Key words :
Controlling the Kids with Chemicals
30 Jul, 2007 10:20 am
Honey bee queens control their offspring with chemicals (pheromones), but how these chemicals work has largely remained a mystery. Alison Mercer and her research team at the University of Otago, New Zealand have discovered that exposing young worker bees to queen pheromone alters the chemistry of the honey bee brain. Their study provides a direct link between changes in brain biochemistry and complex behaviour.
In a paper appearing this week in Science, Vanina Vergoz, Haley Schreurs and Alison Mercer show that young bees exposed to queen pheromone cannot learn to associate odours with a nasty or negative outcome. This is known as aversive learning, and in young worker bees exposed to their mother’s pheromone this form of learning is completely blocked. The effect is not permanent, nor is it a general learning deficit. The pheromone’s effects on aversive learning are age dependent, and Vergoz et al. show that appetitive (i.e. food related) learning in young bees is not affected at all.
Why block aversive learning in young workers: what advantage might this be to the queen and her colony? Young worker bees perform many essential duties within the colony including cleaning the hive and caring for developing brood. Arguably their most important task, however, is to feed and groom the queen and to distribute her pheromones throughout the colony. By blocking aversive learning in young workers, the queen may be making her own life and that of the colony more secure. Exposure to their mother’s pheromone will prevent young workers from developing an aversion to odours in the colony, including odours produced by the queen herself. This would ensure that young bees remain in attendance of the queen, thus enhancing her reproductive success, as well as her chances of survival.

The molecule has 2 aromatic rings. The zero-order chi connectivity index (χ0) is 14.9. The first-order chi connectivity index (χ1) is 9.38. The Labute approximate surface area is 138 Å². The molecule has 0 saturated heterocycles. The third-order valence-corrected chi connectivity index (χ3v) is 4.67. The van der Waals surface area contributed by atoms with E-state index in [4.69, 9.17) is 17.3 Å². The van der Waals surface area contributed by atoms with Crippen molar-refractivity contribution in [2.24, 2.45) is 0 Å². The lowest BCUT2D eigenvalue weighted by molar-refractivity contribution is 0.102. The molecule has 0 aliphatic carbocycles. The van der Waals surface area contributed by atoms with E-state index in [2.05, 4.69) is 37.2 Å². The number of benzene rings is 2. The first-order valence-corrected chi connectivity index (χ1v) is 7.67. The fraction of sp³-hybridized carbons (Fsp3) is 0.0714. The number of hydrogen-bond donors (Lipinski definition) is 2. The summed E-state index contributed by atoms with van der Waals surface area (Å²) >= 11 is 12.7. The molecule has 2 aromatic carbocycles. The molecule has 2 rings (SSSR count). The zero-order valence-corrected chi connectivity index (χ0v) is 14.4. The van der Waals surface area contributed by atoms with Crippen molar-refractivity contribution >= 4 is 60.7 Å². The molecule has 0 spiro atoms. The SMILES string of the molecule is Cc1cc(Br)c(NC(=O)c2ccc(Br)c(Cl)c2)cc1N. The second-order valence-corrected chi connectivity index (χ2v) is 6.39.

With increasing age, however, worker bees start to leave the colony in search of food. For these foraging bees, aversive learning is an important survival tool. Vergoz et al show that by the time bees begin foraging, their ability to learn and recall information about noxious stimuli is no longer affected by the queen’s pheromone bouquet. Forager bees can thus learn to avoid dangers they encounter outside the confines of the hive.
For anyone interested in how brains work, one of the biggest challenges lies in revealing how processes observed in the brain relate to behaviour. The work of Mercer and her colleagues links directly events at the cellular and molecular level with changes in the behaviour of the bee. Finding out how queen bees use chemicals to manipulate the behaviour of their offspring is creating a window into understanding the brain of this truly remarkable animal.
Acknowledgement: This work was supported by a grant from the Royal Society of New Zealand Marsden Fund (UOO312).
Vergoz V., et al, Queen Pheromone Blocks Aversive Learning in Young Worker Bees, Science 20 July 2007: Vol. 317. no. 5836, pp. 384 - 386
Key words :
I accept this article. I would have liked to know more clearly how
dopamine regulation is thought to be suppressing aversive odor learning, but the natural history is quite compelling: Young bees in the hive do not need aversive odor learning, but need it afterwards when they forage.
Bruno van Swinderen